All tolls currently in place on the Ocracoke-Swan Quarter and Ocracoke-Cedar Island ferry routes will be waived for residents, emergency personnel, and vendors while the bridge is closed and the emergency ferry route is in operation.

The U.S. Coast Guard is also currently on standby.
“We expect the emergency ferry route to be up and running Wednesday morning,” said Ferry Division Deputy Director Jed Dixon. “We know the residents of Hatteras Island are depending on us to be their lifeline, and we take that responsibility very seriously.”
At full capacity on a full schedule, the route can ferry 760 single cars a day, 380 from each side. A detailed emergency ferry route schedule will be available on the Ferry division website.
The announced schedule for the emergency ferry route is:

Departing from Stumpy Point: 5 a.m., 6:30, 8, 9:30, 11, 12:30p.m., 2, 3:30, 5, and 9:30 p.m.

Departing from Rodanthe: 6a.m., 7:30, 9, 10:30, Noon, 1:30 p.m., 3, 4:30, 6, and 7:30.

Any updates or changes will be posted on the Ferry division website.

Outten said Dare County officials will be working on some type of priority system for ferry passage.  He noted that there were many reasons for priority – including work, medical appointments, family emergencies, funerals, and delivery of much needed commodities – and that setting priority is never easy.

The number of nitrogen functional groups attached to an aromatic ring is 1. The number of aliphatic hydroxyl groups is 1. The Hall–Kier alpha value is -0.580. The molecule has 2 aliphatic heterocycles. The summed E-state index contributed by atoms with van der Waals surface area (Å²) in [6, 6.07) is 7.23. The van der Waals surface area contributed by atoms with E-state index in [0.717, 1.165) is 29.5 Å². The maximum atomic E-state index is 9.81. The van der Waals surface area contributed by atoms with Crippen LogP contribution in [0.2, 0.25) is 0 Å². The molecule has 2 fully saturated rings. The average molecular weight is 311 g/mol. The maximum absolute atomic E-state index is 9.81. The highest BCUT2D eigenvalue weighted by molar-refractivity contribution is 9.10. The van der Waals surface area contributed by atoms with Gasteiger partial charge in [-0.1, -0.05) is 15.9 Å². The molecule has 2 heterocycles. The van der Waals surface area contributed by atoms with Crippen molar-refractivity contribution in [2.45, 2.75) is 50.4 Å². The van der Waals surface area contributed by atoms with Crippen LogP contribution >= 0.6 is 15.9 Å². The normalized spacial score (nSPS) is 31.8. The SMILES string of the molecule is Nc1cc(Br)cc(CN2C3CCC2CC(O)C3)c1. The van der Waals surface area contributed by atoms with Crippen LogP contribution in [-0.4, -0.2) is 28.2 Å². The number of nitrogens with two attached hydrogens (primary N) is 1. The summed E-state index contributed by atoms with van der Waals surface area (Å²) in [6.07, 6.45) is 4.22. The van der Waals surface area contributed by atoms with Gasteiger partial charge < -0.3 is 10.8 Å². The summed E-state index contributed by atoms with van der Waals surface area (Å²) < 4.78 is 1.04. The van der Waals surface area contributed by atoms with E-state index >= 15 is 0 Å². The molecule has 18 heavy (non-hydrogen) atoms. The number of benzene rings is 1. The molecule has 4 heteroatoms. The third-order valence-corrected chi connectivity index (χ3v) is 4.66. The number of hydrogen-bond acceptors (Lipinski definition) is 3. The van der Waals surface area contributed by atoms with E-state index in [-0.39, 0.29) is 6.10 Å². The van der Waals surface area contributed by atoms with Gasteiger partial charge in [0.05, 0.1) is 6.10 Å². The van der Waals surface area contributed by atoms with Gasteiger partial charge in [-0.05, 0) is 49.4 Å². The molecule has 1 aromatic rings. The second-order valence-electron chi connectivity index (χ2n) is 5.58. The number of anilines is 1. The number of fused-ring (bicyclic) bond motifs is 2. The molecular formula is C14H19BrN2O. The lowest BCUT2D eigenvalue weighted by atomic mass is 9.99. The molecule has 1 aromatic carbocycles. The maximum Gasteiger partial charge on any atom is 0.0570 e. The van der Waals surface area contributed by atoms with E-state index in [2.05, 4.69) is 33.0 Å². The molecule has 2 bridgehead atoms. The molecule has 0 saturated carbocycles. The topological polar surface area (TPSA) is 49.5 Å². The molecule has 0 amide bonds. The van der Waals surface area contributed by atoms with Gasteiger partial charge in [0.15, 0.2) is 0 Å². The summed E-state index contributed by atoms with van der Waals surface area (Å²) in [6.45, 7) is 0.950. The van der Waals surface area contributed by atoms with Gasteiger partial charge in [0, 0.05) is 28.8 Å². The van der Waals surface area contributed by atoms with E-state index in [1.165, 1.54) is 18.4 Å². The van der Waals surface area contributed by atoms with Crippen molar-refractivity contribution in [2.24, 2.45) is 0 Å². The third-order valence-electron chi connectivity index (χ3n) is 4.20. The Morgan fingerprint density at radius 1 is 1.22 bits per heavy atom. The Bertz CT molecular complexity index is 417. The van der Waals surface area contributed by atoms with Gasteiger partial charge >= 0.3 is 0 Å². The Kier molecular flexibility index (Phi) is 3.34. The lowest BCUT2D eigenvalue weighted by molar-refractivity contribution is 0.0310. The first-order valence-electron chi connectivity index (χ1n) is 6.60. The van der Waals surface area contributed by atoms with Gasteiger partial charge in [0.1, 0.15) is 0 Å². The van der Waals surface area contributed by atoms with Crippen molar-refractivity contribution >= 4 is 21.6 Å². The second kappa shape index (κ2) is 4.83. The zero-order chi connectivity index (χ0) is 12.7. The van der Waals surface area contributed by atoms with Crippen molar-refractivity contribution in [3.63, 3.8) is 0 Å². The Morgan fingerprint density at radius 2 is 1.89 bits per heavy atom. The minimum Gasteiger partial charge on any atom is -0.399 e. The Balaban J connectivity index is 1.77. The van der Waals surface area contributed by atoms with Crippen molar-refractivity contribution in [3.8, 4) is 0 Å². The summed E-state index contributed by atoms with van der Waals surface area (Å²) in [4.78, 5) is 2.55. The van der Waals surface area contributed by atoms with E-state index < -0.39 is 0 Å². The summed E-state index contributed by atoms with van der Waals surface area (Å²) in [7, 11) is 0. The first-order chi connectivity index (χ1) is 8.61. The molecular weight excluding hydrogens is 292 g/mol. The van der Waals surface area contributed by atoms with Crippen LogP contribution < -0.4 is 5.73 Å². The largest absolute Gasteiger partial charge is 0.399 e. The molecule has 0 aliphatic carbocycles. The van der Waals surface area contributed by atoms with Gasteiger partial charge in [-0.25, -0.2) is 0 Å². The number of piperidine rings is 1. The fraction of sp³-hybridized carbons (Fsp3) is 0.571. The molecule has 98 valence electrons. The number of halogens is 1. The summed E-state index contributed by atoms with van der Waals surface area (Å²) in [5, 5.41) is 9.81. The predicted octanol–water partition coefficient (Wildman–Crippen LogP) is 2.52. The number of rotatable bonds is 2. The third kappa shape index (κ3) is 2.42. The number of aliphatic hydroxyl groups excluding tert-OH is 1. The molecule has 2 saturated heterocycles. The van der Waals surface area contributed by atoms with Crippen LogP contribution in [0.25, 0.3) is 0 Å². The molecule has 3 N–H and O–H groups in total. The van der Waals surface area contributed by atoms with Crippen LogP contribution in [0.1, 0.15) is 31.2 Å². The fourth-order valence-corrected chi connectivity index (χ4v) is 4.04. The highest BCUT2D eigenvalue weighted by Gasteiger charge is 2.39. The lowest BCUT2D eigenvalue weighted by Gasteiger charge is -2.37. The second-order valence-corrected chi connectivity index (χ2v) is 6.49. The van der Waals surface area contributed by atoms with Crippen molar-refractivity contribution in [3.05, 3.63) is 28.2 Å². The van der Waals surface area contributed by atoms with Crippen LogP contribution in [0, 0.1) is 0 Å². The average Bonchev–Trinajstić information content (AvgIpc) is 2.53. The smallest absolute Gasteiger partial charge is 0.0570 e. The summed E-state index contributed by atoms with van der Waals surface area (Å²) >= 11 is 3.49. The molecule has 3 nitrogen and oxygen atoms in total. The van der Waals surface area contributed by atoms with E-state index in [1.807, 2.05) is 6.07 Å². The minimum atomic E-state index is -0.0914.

Replacing the Bridge

For decades, NCDOT has known the Bonner Bridge stands on borrowed time and needs to be replaced. NCDOT awarded a contract to a design-build team to replace the bridge in August 2011.  Design work began immediately and construction of the replacement bridge was originally set to begin in early 2013. All work is currently on hold following a series of legal challenges by the Southern Environmental law center on behalf of the Defenders of Wildlife and National Wildlife Refuge Association.
On Sept. 16, NCDOT received a favorable ruling in the federal lawsuit filed by the SELC when Judge Louise Flanagan issued a 42-page order denying all claims that NCDOT violated federal law when the department studied and selected the parallel bridge.
On Sept. 27, Judge Julian Mann III issued an order allowing NCDOT to intervene in the state action filed by the SELC against the N.C. Department of Environment and Natural Resources Division of Coastal Management for issuing a Coastal Area Management Act (CAMA) permit to NCDOT. Legal staff is working to resolve the state action as quickly as possible.
On Oct. 1, the SELC appealed the federal judge’s ruling that would allow construction to begin on the bridge replacement project. The appeal added further delay in building a parallel bridge to replace the current bridge, which is already well beyond its expected 30-year life and in constant need of repair and maintenance to keep it safe for travel.
The documents relating to the state action, as well as the federal ruling are available on the Bonner Bridge Replacement webpage.
Next Steps

Once the CAMA permit challenge and the federal appeal are resolved, NCDOT will immediately move forward with construction of the new bridge.

NCDOT has already spent more than $56 million in necessary repairs, inspection and maintenance on the 50-year-old bridge since beginning the process to replace it more than two decades ago. Two additional repair projects on the Bonner Bridge, which total $2 million, and are needed to keep this critical transportation corridor open, began this fall.
Read more about the history of the Bonner Bridge and challenges to building a new one.

comments powered by Disqus